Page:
the great other


Pointy guitars. Get it?

Is this the most useful thing you’ll see on the web today? Probably. Guitar World is sharing a helpful tutorial called “Eight Steps to Becoming a Legendary Hair Metal Guitarist.” They focus on techniques (tapping, pinch harmonics) and stagecraft (jumps and gestures), as well as, perhaps the most essential element, gear. What else would we highlight here besides headstocks?

Some say Eighties headstocks were used to scare off stalkers in the crowd. Others say they were meant to remind the lead singer to sleep with one eye open. Regardless of the actual reason, you’ll need to use razor-sharp headstocks that are strong enough to cut through flesh.

Get your hairspray and get over to GW. 

Right here.

We’re very pleased to present this killer guest article written by Joel Bennett of The Electric Herald. Make sure to visit that site when you’re done here, comrade.

The Axe & The Iron Curtain – Guitars of the Soviet Era

They say that music is the universal language, and the instruments that make it may be born in one nation, but each instrument’s evolution has always been a global contribution. The violin may have been perfected in Cremona, but it evolved from instruments of the Byzantine Empire. But what happens when a nation adopts a policy of secrecy and seals their activities off from the rest of the world?

For a period of almost 30 years, the Eastern Bloc was manufacturing electric guitars in various factories without design input from their sworn enemy, the United States. The electric guitar is undoubtedly an American invention (thanks to Rickenbacker and Beauchamp and their Frying Pan guitar), and rock music was a Western staple at the time the USSR began shielding their activities and working in the shadows.

By the 60s, the Beatles were global – and their music managed to slip through the cracks into the hands of Russian youths, who formed a sort of rock & roll counterculture. Western rock recordings were imprinted onto discarded X-ray emulsion plates to make bootleg copies and passed around to fulfill a growing need for modes of escapism.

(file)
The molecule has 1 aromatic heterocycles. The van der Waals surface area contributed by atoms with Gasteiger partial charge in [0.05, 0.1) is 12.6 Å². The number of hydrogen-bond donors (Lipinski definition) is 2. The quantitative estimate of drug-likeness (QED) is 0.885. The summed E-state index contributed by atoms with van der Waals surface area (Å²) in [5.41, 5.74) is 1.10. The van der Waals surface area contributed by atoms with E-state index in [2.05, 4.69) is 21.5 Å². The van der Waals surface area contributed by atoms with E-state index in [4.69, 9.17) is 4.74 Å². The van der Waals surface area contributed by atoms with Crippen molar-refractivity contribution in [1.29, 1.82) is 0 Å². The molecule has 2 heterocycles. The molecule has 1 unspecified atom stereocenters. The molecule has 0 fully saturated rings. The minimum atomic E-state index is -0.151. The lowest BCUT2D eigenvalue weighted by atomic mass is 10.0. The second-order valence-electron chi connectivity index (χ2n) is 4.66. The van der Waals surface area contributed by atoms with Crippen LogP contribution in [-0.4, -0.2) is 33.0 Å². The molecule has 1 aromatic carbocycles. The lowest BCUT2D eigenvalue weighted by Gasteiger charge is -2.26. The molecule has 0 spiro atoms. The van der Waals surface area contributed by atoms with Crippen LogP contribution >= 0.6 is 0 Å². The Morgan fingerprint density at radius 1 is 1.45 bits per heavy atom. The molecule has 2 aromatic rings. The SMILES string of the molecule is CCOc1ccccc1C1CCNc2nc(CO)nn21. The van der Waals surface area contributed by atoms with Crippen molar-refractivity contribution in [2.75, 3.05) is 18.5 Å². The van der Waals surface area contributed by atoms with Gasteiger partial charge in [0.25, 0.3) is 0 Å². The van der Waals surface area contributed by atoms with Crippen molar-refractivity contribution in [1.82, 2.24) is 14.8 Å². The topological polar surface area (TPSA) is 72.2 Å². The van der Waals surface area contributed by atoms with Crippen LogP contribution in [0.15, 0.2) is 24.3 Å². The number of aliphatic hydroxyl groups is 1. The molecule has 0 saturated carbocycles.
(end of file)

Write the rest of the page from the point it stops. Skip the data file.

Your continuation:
Of course the electric guitar was the next step.

There was essentially just one guitar to choose from in the beginning – the Tonika. The Tonika’s body looks like it survived a shark attack (and strangely enough, resembles the ultra-ergonomic Strandberg design).

By the 70s, the Tonikas were manufactured at 3 different plants, and had undergone many improvements. By the end of the decade though, they had been discontinued – which freed up the plants to begin producing their own models. This is where the real fun started – lots of interesting, unique looking guitars were being built en masse. By the 80s, there were at least 10 different factories manufacturing different, strictly Soviet electric guitars of varying quality.

The early Tonika models have been called ‘the worst electric guitar in existence.’

Here’s what really makes these guitars interesting though – “[They were] made behind the Iron Curtain with little and, in some cases, no interaction with the western guitar-making philosophies and practices.” They are entirely foreign, in many cases probably designed based on bootleg pictures or videos of Western bands playing Fenders, Gibsons, Airlines, Dominos, Teiscos – and various other American brands floating around in the 60s.

Unfortunately, the manufacturing quality was not up to par.

The early Tonika models have been called “the worst electric guitar in existence,” and their designs were quite aesthetically … interesting.

The whole era is fascinating nonetheless and, as mentioned before, the manufacturing quality improved greatly over the years, so the later models can make some truly beautiful sounds.

Let’s take a look at some of these mysterious contraptions now:

GALLERY 1: Aelita ca. 1973

GALLERY 2: Elta – 1970s

GALLERY 3: Formanta ca. 1978

GALLERY 4: Jolana Diamant

GALLERY 5: Jolana Rubin

GALLERY 6: Jolana Star IX


Soviet guitar technology and designs evolved parallel with America’s, much like their space programs.

GALLERY 7: Orfeus 12-string ca. 1960s

GALLERY 7: Tonika 1, unknown model

GALLERY 8: Tonika 2, EGS-650

GALLERY 8: Ural 650